A celibate priest who experiences same sex attraction may well have become a mature, self actualized human being. He may well have come to accept his sexuality and finds his personality and ministry is fulfilled through his celibacy. To be truly well adjusted it seems to me that a person is not constantly talking about one’s sexuality. The truly well adjusted, mature and self accepting person realizes that he or she is more than his sexual preferences and simply gets on with life.

Indeed, as a priest, the man may quite rightly have a sense of dignity, modesty and respect for his parishioners. Why should he flaunt his sexuality in front of the children and devout old people of his parish? This doesn’t mean he is “in the closet” repressed and oppressed by homophobes. It might simply mean that he is a well adjusted, self disciplined, mature and modest person.

Therefore why not just drop all the labels and posturing and when we make  moral judgements about people (which we must if there is to be justice) then why not choose to make those judgements not according to subjective and shifting categories of sexual preferences and stereotypes but instead simply make moral judgements according to behaviors?

So instead of “gay” or “same sex attracted” or any one of a hundred other labels we set aside people’s sexual preferences and simply assess what sexual actions a person is taking.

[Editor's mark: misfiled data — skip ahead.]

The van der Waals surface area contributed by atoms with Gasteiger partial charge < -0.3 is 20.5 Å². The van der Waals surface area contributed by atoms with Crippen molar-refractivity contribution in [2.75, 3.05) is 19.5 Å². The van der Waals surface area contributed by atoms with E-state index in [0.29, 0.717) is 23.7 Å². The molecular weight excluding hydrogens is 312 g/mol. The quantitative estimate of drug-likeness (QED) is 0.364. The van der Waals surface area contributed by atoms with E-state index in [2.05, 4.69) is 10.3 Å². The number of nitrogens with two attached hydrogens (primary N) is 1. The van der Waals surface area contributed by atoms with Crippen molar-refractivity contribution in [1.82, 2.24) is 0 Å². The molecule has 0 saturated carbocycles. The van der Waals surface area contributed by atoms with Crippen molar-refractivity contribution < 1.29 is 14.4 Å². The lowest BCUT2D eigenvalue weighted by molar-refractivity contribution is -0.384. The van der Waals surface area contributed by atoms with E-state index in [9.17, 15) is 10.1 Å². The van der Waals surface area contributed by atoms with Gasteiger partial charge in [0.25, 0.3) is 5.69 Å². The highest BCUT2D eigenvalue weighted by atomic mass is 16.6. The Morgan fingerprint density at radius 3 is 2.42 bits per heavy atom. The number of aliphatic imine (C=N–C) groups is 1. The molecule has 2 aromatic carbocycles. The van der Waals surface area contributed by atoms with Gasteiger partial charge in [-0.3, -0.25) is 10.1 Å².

As Catholics we can cut right through all the different sexual labelling by asserting quite clearly what actions are licit and what actions are not according to the teachings of our church.

If a person is engaged in any sexual activity other than between one man and one woman who are married to one another for life and open to the gift of children, then that sexual activity is a grave sin and could be a mortal sin.

This treats everyone fairly and means one doesn’t need to distinguish between people’s sexual preferences.

A homosexual person? Why bother to say he is “gay”? For that matter why bother about whether he is homosexual? He is just another guy with sexual desires and temptations like anybody else. He is winning his struggle to be chaste or he is not. And if a person stumbles in their attempt to achieve chastity, then the sacrament of confession restores that person and administers the grace to continue the struggle.

“Ohh!” I hear homosexuals complain, “but the homosexual person is not allowed to get married and be happy!” That’s not exactly true. Lots of men with homosexual tendencies have married and become very good husbands and fathers and the demand for chastity has helped them do that.

If the person’s homosexuality is so profound that this is impossible, then it is a sadness that they must remain celibate, but many people are faced with the trial of being single and (if they are Christian) therefore celibate. Widows and widowers, people with disabilities, people who have simply never had a boyfriend or girlfriend or never been asked to be married. Many people struggle with the sadness of being unable to be married, and truth be told there are many people who are locked into a difficult marriage and struggle with loneliness.

Homosexual people are not alone in that trial, and anyone who is in that situation in life deserves our acceptance, support, sympathy and friendship.

If we dropped all the campaigning, the labeling, the posturing and crybaby bullying we might just be able to see people as they really are and help them with the life time task of achieving and accepting the gift of chastity and maturity in the Lord.